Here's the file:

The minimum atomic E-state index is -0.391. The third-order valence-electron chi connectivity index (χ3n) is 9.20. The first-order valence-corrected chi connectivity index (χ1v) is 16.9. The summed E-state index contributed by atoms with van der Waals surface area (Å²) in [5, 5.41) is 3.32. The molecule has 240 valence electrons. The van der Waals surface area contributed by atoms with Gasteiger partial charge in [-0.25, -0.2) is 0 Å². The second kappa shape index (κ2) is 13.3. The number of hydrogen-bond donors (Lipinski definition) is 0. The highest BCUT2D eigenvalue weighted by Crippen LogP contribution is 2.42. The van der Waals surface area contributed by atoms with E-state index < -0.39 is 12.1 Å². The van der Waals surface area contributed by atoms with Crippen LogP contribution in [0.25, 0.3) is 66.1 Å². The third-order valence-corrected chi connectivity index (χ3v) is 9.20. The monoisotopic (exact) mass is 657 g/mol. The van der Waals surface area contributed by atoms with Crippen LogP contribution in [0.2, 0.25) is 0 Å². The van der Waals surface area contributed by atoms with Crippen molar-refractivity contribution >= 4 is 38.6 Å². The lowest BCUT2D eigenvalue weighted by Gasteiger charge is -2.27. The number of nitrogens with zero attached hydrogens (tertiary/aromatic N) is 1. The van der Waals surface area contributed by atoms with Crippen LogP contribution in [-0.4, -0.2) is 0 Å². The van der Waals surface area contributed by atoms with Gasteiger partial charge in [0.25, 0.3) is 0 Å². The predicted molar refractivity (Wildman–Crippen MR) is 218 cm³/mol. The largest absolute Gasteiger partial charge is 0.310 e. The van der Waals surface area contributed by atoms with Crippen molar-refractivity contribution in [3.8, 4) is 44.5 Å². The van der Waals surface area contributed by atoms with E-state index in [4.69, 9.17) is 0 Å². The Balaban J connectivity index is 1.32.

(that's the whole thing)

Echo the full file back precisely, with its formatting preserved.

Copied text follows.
The minimum atomic E-state index is -0.391. The third-order valence-electron chi connectivity index (χ3n) is 9.20. The first-order valence-corrected chi connectivity index (χ1v) is 16.9. The summed E-state index contributed by atoms with van der Waals surface area (Å²) in [5, 5.41) is 3.32. The molecule has 240 valence electrons. The van der Waals surface area contributed by atoms with Gasteiger partial charge in [-0.25, -0.2) is 0 Å². The second kappa shape index (κ2) is 13.3. The number of hydrogen-bond donors (Lipinski definition) is 0. The highest BCUT2D eigenvalue weighted by Crippen LogP contribution is 2.42. The van der Waals surface area contributed by atoms with E-state index < -0.39 is 12.1 Å². The van der Waals surface area contributed by atoms with Crippen LogP contribution in [0.25, 0.3) is 66.1 Å². The third-order valence-corrected chi connectivity index (χ3v) is 9.20. The monoisotopic (exact) mass is 657 g/mol. The van der Waals surface area contributed by atoms with Crippen LogP contribution in [0.2, 0.25) is 0 Å². The van der Waals surface area contributed by atoms with Crippen molar-refractivity contribution >= 4 is 38.6 Å². The lowest BCUT2D eigenvalue weighted by Gasteiger charge is -2.27. The number of nitrogens with zero attached hydrogens (tertiary/aromatic N) is 1. The van der Waals surface area contributed by atoms with Crippen LogP contribution in [-0.4, -0.2) is 0 Å². The van der Waals surface area contributed by atoms with Gasteiger partial charge in [0.25, 0.3) is 0 Å². The predicted molar refractivity (Wildman–Crippen MR) is 218 cm³/mol. The largest absolute Gasteiger partial charge is 0.310 e. The van der Waals surface area contributed by atoms with Crippen molar-refractivity contribution in [3.8, 4) is 44.5 Å². The van der Waals surface area contributed by atoms with E-state index in [4.69, 9.17) is 0 Å². The Balaban J connectivity index is 1.32.